that, alone, was worth her travels.
When my COVID-19 test came back positive, I was transferred to the COVID-19 unit. Things were mild at first, but then my condition took me from being a healthy-ish CFer to one who could not get out of bed or eat. There were abnormal results from blood
tests. I then needed oxygen, and was transferred to the intensive care unit (ICU). I spent five rough days there.
I remained in inpatient care longer than some because I live alone. Before I could be discharged, I needed to show that I was well enough to cook, do dishes, and walk around my tiny apartment. I had concerns.
What if I got worse? How would I get back home if I could not drive myself? Because I had COVID-19, I could not -- in good conscience -- ask family or friends to help. My doctor understood this.
I stared to get more concerned when -- in the COVID-19 ICU -- my nurse described my lung sounds as “quite poor.” When I asked what that meant she said, “You know that sound Velcro makes when you pull it apart? That's what your lungs sound like.”
The care I received went above and beyond -- in my opinion. Nurses put icepacks in my armpits and around my neck when my fevers reached 104 degrees. My lab results were worsening. In particular, my levels of c-reactive protein (a measure of inflammation),
was more than 300 (normal is less than 10).
Then, before a ventilator was needed, I turned the corner. Was it a controversial dual-med therapy my doctor prescribed, the loving care, or the prayers? Gratitude overwhelmed me. Nobody, including me, expected me to survive this.
I returned to the COVID-19 unit. My fevers were lower, although I still needed oxygen, but not a lot, and eating did not appeal. The full health care team helped me through these times and others - the nightmares, the panicked moments of coughing,
and through the inability to make it to the bathroom. Humor also played a role as -- day-by-day -- I would identify with such characters like Eeyore, Piglet, and Dory the bluefish all while experiencing short-term memory loss. My nurses and I
laughed a lot as my walks around the unit turned into a dance party with an oxygen tank and monitor in tow. Light moments…amid the heaviness.
My physician, the nurses, the care techs, and the respiratory therapist were heroes. More than that, they all helped me to feel human, valued, and hopeful. They provided comfort in times when I could not comfort myself.
And, they did their jobs flawlessly amid all the new rules on virus control. Of course, I was not their only patient, yet they navigated through it all with masks, gowns, gloves, and face shields without complaint. I went home after 22 days of being
an inpatient at the most wonderful hospital one could imagine. Central Coast Home Health provided wonderful home nursing care and physical therapy window appointments. My local fire department did daily check-in calls with the RUOK program and
delivered prescriptions and groceries.
I am still recovering more than eight weeks later, yet in milder ways. I randomly had fevers reappear for two evenings, although they weren't as high as when I was hospitalized. Before COVID-19, I was as active as my lungs would allow…a healthy sick.
Now, I need oxygen to sleep and for any exertion, which was not the case prior to COVID-19 -- like the 5 minutes of dancing I do for my cardio -- so fun! I even need oxygen to walk on flat land at sea level. Before COVID-19, I only had to use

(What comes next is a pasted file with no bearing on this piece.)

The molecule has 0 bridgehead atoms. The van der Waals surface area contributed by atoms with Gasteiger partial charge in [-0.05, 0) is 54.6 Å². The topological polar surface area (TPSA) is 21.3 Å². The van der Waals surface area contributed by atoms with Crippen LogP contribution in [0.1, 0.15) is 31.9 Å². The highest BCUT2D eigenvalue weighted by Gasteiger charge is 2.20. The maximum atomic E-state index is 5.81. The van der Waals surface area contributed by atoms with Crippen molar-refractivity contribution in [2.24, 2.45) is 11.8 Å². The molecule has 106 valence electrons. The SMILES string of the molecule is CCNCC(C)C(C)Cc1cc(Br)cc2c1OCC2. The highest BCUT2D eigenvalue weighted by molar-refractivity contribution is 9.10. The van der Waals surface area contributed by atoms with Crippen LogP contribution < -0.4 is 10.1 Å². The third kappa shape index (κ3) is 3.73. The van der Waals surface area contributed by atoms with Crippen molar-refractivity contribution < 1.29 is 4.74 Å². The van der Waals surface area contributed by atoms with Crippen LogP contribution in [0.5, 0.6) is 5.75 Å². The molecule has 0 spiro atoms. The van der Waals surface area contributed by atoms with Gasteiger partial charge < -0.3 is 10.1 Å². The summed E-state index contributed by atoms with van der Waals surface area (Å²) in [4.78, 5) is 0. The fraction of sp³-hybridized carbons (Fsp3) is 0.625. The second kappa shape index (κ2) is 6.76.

a mini-oxygen concentrator for hiking up hills and for air travel.
My biggest issues have been with hemoptysis which seems to be remedied by Trikafta™.
And, I am relatively old for someone with CF who has all their original parts. I am in currently in the evaluation process for a double lung transplant.
The wonderful humans who cared for me during my COVID-19 journey -- and continue to care for those who are sick and alone -- are extraordinary.
They protect themselves -- yet are exposed daily to this hyper-contagious virus. And, in spite of the enormity of this, their loving care perseveres. While it is true what they say, that those who die of COVID-19 die alone -- without their families
and loved ones near. Yet, from the inside, I can attest that they do not die alone. The hospital staff are giving bedside love and care, freely. Watching my healthcare team's devotion to their vocation of caring is all so overwhelming to try at
all to put it into words.
Interested in sharing your story? The CF Community Blog wants to hear from you.
Adult with CF
Originally from the Chicago suburbs, Kay moved to the central coast of California in 2014 to enjoy a more active outdoor life as the winters in the Midwest were difficult. After working as a graphic designer and then as a project manager for a marketing/PR firm before cystic fibrosis caused her to stop working, Kay is now an artist! Her daughter, Ashley, lives in Colorado.
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This site contains general information about cystic fibrosis, as well as personal insight from the CF community. Opinions and experiences shared by members of our community, including but not limited to people with CF and their families, belong solely to the blog post author and do not represent those of the Cystic Fibrosis Foundation, unless explicitly stated. In addition, the site is not intended as a substitute for treatment advice from a medical professional. Consult your doctor before making any changes to your treatment.